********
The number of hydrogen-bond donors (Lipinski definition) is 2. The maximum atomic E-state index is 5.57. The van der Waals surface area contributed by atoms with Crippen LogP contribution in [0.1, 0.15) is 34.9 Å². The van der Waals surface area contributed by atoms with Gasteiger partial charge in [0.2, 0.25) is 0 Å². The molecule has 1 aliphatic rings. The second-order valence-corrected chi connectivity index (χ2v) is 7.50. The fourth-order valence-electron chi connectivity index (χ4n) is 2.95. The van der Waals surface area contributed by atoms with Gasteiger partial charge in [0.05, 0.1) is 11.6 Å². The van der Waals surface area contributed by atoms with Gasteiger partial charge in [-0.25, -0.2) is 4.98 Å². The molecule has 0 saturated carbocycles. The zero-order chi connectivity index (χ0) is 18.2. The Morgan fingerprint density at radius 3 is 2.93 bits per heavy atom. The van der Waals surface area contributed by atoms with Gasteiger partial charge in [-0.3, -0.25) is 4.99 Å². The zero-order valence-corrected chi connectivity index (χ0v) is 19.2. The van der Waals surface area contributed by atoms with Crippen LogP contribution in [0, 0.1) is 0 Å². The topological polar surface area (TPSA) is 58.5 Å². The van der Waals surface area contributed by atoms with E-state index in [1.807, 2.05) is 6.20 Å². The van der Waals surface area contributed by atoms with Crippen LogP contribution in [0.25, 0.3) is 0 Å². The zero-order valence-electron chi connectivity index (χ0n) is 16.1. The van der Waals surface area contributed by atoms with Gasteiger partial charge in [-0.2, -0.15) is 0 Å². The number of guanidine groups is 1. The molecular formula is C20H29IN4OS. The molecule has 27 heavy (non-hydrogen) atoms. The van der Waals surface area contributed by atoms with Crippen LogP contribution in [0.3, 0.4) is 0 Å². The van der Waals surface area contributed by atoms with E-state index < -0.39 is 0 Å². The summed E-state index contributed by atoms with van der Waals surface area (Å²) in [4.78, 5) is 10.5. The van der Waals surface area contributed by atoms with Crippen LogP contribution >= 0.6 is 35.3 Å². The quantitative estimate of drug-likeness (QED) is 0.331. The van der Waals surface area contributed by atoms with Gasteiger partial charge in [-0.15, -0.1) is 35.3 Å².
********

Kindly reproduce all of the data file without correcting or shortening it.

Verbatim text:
The number of hydrogen-bond donors (Lipinski definition) is 2. The maximum atomic E-state index is 5.57. The van der Waals surface area contributed by atoms with Crippen LogP contribution in [0.1, 0.15) is 34.9 Å². The van der Waals surface area contributed by atoms with Gasteiger partial charge in [0.2, 0.25) is 0 Å². The molecule has 1 aliphatic rings. The second-order valence-corrected chi connectivity index (χ2v) is 7.50. The fourth-order valence-electron chi connectivity index (χ4n) is 2.95. The van der Waals surface area contributed by atoms with Gasteiger partial charge in [0.05, 0.1) is 11.6 Å². The van der Waals surface area contributed by atoms with Gasteiger partial charge in [-0.25, -0.2) is 4.98 Å². The molecule has 0 saturated carbocycles. The zero-order chi connectivity index (χ0) is 18.2. The Morgan fingerprint density at radius 3 is 2.93 bits per heavy atom. The van der Waals surface area contributed by atoms with Gasteiger partial charge in [-0.3, -0.25) is 4.99 Å². The zero-order valence-corrected chi connectivity index (χ0v) is 19.2. The van der Waals surface area contributed by atoms with Crippen LogP contribution in [0, 0.1) is 0 Å². The topological polar surface area (TPSA) is 58.5 Å². The van der Waals surface area contributed by atoms with E-state index in [1.807, 2.05) is 6.20 Å². The van der Waals surface area contributed by atoms with Crippen LogP contribution in [0.25, 0.3) is 0 Å². The zero-order valence-electron chi connectivity index (χ0n) is 16.1. The van der Waals surface area contributed by atoms with Gasteiger partial charge in [-0.2, -0.15) is 0 Å². The number of guanidine groups is 1. The molecular formula is C20H29IN4OS. The molecule has 27 heavy (non-hydrogen) atoms. The van der Waals surface area contributed by atoms with Crippen LogP contribution in [0.3, 0.4) is 0 Å². The van der Waals surface area contributed by atoms with E-state index < -0.39 is 0 Å². The summed E-state index contributed by atoms with van der Waals surface area (Å²) in [4.78, 5) is 10.5. The van der Waals surface area contributed by atoms with Crippen LogP contribution >= 0.6 is 35.3 Å². The quantitative estimate of drug-likeness (QED) is 0.331. The van der Waals surface area contributed by atoms with Gasteiger partial charge in [-0.15, -0.1) is 35.3 Å².